Ankle sprain is a commonly used and profoundly misunderstood term which is broadly used to describe a group of acute ankle injuries. It refers to the injury or strain placed on ligaments during activity or motion when inverted or everted. During movement, ligaments, which attach bone to bone, can become over stretched and torn. This results in inflammation and pain.
– Red and hot ankles
– Stiffness or decreased range of motion
– Pain upon weight-bearing
If you suspect you have sprained your ankle it is important to see a podiatrist. Without proper diagnosis, treatment and rehabilitation more chronic conditions are likely to develop due to further injury. These may include; chronic ankle pain, imbalance and ankle joint arthritis.
– Plantar fasciitis
– Heel pain
– Shin splints
– Heel spurs
– Diabetic foot ulcers
– Severs disease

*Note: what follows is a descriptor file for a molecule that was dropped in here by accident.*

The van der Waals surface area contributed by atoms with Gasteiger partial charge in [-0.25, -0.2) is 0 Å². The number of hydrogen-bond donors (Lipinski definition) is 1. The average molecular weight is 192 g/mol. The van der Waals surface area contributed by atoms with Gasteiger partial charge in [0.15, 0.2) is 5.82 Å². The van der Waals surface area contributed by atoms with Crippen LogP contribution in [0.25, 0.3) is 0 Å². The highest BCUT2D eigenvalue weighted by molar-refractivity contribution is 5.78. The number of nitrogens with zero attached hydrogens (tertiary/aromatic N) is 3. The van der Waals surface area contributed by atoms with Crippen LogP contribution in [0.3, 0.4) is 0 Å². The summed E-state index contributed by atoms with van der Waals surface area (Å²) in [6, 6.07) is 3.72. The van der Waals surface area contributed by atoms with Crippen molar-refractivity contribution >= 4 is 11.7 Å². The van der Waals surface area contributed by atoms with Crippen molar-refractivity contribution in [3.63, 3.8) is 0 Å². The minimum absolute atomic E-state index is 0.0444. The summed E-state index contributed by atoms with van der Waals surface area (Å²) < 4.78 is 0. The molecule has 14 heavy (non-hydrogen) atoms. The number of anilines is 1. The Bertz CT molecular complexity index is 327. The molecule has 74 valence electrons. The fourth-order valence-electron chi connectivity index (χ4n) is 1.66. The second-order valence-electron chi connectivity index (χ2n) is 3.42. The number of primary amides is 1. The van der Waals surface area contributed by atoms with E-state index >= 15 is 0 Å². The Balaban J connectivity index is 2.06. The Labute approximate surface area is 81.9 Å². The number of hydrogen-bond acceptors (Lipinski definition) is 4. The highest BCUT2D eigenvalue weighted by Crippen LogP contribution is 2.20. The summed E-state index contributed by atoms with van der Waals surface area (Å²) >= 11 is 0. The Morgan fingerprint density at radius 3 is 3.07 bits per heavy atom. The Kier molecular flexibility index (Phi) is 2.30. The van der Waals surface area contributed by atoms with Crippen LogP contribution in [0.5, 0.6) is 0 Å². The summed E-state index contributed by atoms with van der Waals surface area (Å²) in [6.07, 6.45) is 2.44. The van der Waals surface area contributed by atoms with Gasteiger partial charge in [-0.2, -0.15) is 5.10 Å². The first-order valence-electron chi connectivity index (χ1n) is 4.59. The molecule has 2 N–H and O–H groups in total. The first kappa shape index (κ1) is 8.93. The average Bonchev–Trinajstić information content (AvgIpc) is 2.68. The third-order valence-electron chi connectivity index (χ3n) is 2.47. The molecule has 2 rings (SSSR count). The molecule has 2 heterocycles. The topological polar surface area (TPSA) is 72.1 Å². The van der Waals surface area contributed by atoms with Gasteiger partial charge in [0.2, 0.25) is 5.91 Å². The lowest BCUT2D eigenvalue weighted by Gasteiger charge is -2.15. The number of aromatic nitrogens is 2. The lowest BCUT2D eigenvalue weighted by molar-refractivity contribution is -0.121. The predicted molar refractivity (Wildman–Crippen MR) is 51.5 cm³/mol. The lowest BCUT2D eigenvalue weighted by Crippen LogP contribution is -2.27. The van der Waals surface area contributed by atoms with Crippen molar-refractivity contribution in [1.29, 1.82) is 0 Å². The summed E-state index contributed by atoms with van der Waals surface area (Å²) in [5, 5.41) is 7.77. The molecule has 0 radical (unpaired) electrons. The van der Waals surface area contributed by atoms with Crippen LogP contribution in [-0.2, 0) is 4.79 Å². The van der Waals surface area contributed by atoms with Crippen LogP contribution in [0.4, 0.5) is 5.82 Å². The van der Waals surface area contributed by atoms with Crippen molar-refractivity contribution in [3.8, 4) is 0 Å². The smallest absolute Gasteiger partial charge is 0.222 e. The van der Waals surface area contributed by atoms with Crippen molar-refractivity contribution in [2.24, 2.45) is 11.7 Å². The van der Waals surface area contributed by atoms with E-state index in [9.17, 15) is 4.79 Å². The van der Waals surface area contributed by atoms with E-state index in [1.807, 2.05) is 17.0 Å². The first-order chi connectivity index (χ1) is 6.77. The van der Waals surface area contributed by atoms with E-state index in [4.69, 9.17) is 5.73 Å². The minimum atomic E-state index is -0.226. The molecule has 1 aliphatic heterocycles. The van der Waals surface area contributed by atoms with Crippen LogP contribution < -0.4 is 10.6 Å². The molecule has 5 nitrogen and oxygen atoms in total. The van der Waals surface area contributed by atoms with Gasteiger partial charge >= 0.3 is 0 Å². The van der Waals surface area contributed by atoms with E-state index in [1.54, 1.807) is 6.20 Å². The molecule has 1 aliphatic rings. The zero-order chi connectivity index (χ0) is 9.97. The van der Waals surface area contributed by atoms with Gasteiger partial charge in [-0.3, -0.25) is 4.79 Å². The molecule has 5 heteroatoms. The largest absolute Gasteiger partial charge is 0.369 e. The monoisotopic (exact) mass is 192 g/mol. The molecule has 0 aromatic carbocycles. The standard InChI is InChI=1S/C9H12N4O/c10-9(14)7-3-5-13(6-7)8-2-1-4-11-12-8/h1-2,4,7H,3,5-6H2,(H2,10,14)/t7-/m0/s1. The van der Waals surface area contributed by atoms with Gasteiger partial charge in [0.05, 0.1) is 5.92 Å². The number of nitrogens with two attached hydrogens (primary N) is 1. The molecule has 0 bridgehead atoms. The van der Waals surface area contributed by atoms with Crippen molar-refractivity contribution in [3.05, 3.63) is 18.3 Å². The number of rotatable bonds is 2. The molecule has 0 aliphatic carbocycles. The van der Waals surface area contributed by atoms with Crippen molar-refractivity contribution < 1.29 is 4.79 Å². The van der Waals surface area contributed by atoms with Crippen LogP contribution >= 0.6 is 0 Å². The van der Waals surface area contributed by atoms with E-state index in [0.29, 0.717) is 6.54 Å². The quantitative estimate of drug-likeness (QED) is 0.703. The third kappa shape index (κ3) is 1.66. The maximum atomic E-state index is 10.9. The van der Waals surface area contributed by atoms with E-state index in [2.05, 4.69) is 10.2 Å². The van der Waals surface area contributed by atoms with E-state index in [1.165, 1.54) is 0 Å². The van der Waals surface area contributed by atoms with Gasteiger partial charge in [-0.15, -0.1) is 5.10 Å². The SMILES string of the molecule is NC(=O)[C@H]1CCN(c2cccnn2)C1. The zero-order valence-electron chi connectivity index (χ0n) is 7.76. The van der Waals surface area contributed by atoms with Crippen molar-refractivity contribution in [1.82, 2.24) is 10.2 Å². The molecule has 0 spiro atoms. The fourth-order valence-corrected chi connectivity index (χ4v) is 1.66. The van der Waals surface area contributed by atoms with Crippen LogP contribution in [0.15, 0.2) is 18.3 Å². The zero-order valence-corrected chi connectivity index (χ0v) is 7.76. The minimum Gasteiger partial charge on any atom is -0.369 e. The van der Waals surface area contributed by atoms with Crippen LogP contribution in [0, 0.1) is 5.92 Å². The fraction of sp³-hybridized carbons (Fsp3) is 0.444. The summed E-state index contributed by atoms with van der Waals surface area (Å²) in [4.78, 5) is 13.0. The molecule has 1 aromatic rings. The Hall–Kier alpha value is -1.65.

– Lower back pain
– Hip pain
– Knee pain
– Other musculoskeletal injuries of the foot, ankle and lower limb
Being individually designed to suit the biomechanics and structure of each foot, orthotics are capable of targeting very specific problems which underpin pain and disease. Mainly functioning by redistributing or offloading pressure and force from some regions of the foot and ankle, these biomechanical devices are capable of allowing time for injuries to heal as well as correcting walking abnormalities and providing symptomatic relief. Thus, they can both treat and prevent injuries.
Orthotics are used with the ultimate aim of restoring foot function back to original capacity, allowing patients to return to normal activity. As they are often used as an ongoing rehabilitation plan, they are capable of long-term injury prevention and management. It is important to have your feet and gait assessed by a podiatrist in order to determine whether this is a suitable and appropriate treatment option for your podiatric needs.